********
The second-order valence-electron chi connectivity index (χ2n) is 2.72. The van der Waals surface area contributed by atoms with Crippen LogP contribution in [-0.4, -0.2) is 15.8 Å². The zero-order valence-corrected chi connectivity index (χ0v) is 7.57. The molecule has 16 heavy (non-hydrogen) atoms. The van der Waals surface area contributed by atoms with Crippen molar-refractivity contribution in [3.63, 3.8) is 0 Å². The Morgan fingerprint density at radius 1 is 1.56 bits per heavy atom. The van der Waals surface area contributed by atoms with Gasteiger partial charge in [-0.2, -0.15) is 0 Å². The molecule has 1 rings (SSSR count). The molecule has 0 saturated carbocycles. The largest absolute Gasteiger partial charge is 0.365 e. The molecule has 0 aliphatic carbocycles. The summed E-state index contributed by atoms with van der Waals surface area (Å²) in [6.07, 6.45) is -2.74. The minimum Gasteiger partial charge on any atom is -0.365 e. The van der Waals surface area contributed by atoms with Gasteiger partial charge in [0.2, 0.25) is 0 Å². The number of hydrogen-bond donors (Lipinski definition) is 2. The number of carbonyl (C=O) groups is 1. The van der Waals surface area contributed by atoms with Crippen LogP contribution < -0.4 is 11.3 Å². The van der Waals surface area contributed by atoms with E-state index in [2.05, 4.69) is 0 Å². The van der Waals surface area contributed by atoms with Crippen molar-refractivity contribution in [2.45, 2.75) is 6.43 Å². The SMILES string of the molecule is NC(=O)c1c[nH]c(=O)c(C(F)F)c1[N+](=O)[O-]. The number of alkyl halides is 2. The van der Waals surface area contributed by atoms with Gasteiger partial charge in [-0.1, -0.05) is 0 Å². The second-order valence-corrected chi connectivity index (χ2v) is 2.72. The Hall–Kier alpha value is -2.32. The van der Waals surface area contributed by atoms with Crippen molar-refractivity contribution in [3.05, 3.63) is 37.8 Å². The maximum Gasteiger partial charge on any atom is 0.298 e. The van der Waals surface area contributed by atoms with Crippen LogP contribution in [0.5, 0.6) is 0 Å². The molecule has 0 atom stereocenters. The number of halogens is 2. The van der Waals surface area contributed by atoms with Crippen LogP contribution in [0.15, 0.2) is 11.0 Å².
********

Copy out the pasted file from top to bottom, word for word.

The second-order valence-electron chi connectivity index (χ2n) is 2.72. The van der Waals surface area contributed by atoms with Crippen LogP contribution in [-0.4, -0.2) is 15.8 Å². The zero-order valence-corrected chi connectivity index (χ0v) is 7.57. The molecule has 16 heavy (non-hydrogen) atoms. The van der Waals surface area contributed by atoms with Crippen molar-refractivity contribution in [3.63, 3.8) is 0 Å². The Morgan fingerprint density at radius 1 is 1.56 bits per heavy atom. The van der Waals surface area contributed by atoms with Gasteiger partial charge in [-0.2, -0.15) is 0 Å². The molecule has 1 rings (SSSR count). The molecule has 0 saturated carbocycles. The largest absolute Gasteiger partial charge is 0.365 e. The molecule has 0 aliphatic carbocycles. The summed E-state index contributed by atoms with van der Waals surface area (Å²) in [6.07, 6.45) is -2.74. The minimum Gasteiger partial charge on any atom is -0.365 e. The van der Waals surface area contributed by atoms with Gasteiger partial charge in [0.2, 0.25) is 0 Å². The number of hydrogen-bond donors (Lipinski definition) is 2. The number of carbonyl (C=O) groups is 1. The van der Waals surface area contributed by atoms with Crippen LogP contribution < -0.4 is 11.3 Å². The van der Waals surface area contributed by atoms with E-state index in [2.05, 4.69) is 0 Å². The van der Waals surface area contributed by atoms with Crippen molar-refractivity contribution in [2.45, 2.75) is 6.43 Å². The SMILES string of the molecule is NC(=O)c1c[nH]c(=O)c(C(F)F)c1[N+](=O)[O-]. The number of alkyl halides is 2. The van der Waals surface area contributed by atoms with Gasteiger partial charge in [-0.1, -0.05) is 0 Å². The second-order valence-corrected chi connectivity index (χ2v) is 2.72. The Hall–Kier alpha value is -2.32. The van der Waals surface area contributed by atoms with Crippen molar-refractivity contribution in [3.05, 3.63) is 37.8 Å². The maximum Gasteiger partial charge on any atom is 0.298 e. The van der Waals surface area contributed by atoms with Crippen LogP contribution in [0.5, 0.6) is 0 Å². The molecule has 0 atom stereocenters. The number of halogens is 2. The van der Waals surface area contributed by atoms with Crippen LogP contribution in [0.15, 0.2) is 11.0 Å².